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Molly Whuppie And The Double-Faced Ogre

    by Ron Nicol

Third Place - 2003 SCDA Moray Firth District Youth Festival (Dingwall Academy)
Youth Winner, Adjudicator’s Award & Audience Award -
2003 SCDA Falkirk District Festival (Young Portonian Theatre Co)
Finalist - 2003 SCDA Eastern Division Final (Young Portonian Theatre Co)
Youth Winner - 2003 SCDA Eastern Division Youth Final (Young Portonian Theatre Co)
Finalist - 2003 SCDA Scottish National Youth Final (Young Portonian Theatre Co)
Third Place - 2007 Montgomery YFC Drama Festival (Dolfor Young Farmers Club)


Youth One Act Comedy Play: 'Molly Whuppie And The Double Faced Ogre' by Ron Nicol

Molly Whuppie is abandoned in the forest. Arriving at an Ogre’s house, she begs for food and shelter and is taken in by the Ogre’s wife and her daughter Olga, despite their warnings that the Ogre will eat her. The Ogre allows Molly to stay, but insists that she wears a necklace of straw and shares Olga’s bed for the night. Suspecting a trick, Molly exchanges her straw necklace for Olga’s golden one and pretends to sleep. The Ogre creeps into the room, identifies the two girls by their necklaces, and beats Olga with his cudgel. Molly takes the opportunity to escape, leaving the Ogre and his wife to discover their mistake.

Meanwhile, Molly meets Prince Wilfrid, who takes her to meet his father King Walter, announcing that he loves Molly and wants to marry her. The King’s adviser Balderdash suggests that Molly should be set a task to prove her suitability to marry the Prince. King Walter challenges her to steal the Ogre’s sword, purse and ring of power, hoping that she’ll be killed and eaten by the Ogre. Accompanied by Wilfrid, Molly sets out on her task.

Though hampered by the hapless Prince, Molly manages to steal the sword, purse and ring, but is captured by the Ogre, who puts her in a sack and goes off to fetch his cudgel. Molly persuades the Ogre’s wife to exchange places in the sack, and hides. The Ogre returns and beats the sack – realising too late that he’s cudgelling his wife. On her release she proceeds to beat him instead.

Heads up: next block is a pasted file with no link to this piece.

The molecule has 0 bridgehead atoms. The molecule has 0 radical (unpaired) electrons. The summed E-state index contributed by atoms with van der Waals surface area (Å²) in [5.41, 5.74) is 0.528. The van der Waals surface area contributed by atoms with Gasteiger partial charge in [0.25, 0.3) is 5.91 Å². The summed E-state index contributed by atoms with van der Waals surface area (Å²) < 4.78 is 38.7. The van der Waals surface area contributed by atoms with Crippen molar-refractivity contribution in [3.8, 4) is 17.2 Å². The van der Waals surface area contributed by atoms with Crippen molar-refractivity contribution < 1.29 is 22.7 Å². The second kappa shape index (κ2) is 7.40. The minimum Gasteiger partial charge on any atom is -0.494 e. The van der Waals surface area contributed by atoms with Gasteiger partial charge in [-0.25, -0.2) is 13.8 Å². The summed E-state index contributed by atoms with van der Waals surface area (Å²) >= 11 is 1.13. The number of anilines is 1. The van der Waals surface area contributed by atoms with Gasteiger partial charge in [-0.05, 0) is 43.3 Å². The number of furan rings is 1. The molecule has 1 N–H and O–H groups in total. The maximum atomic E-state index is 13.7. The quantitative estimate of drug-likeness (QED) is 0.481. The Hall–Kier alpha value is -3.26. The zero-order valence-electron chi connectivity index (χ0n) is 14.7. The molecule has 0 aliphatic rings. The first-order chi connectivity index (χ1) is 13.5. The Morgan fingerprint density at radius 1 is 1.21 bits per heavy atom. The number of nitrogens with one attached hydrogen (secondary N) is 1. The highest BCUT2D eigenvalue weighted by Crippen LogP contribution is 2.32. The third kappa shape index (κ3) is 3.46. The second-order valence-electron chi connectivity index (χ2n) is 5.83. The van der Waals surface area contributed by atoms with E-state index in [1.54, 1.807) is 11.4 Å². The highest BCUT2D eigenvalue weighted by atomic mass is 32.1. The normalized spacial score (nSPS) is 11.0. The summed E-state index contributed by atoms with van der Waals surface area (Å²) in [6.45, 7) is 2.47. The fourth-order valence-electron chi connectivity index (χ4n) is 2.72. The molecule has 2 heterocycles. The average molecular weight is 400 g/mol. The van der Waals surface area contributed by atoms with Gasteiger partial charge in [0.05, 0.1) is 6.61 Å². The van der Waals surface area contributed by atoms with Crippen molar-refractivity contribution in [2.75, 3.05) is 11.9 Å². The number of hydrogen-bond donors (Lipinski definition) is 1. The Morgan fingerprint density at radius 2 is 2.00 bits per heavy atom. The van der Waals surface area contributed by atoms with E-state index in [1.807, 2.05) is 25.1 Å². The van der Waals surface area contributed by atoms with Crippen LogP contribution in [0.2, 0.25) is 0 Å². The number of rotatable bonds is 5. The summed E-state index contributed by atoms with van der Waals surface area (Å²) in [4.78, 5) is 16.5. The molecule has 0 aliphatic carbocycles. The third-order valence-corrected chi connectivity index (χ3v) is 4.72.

On their triumphant return to the palace, despite resistance from King Walter and Balderdash, Molly agrees to marry Prince Wilfrid and all ends happily – except for the Ogre.

A full length version of this play is available as 'Molly Whuppie'

".. a light-hearted fairy tale with a modern slant, it is delightful and charming - a modern day pantomime. Mocking convention it is hugely enjoyable to watch. The audience were so reluctant to say goodbye to Molly and her gang." (SCDA Scene at the 2003 Scottish National Youth Final)

 ‘… funny, lively … went down a treat with the audience…’ (SCDA ‘Scene’)


45 mins approx


(4m, 3f)

  • Molly Whuppie: a bold and clever girl
  • Olga: the Ogre’s Daughter
  • The Ogre’s Wife
  • The Ogre
  • Prince Wilfrid: a would-be dashing hero
  • King Walter: his father
  • Balderdash: the King’s adviser

Non-speaking courtiers and attendants could appear in the palace scenes at the director’s discretion.

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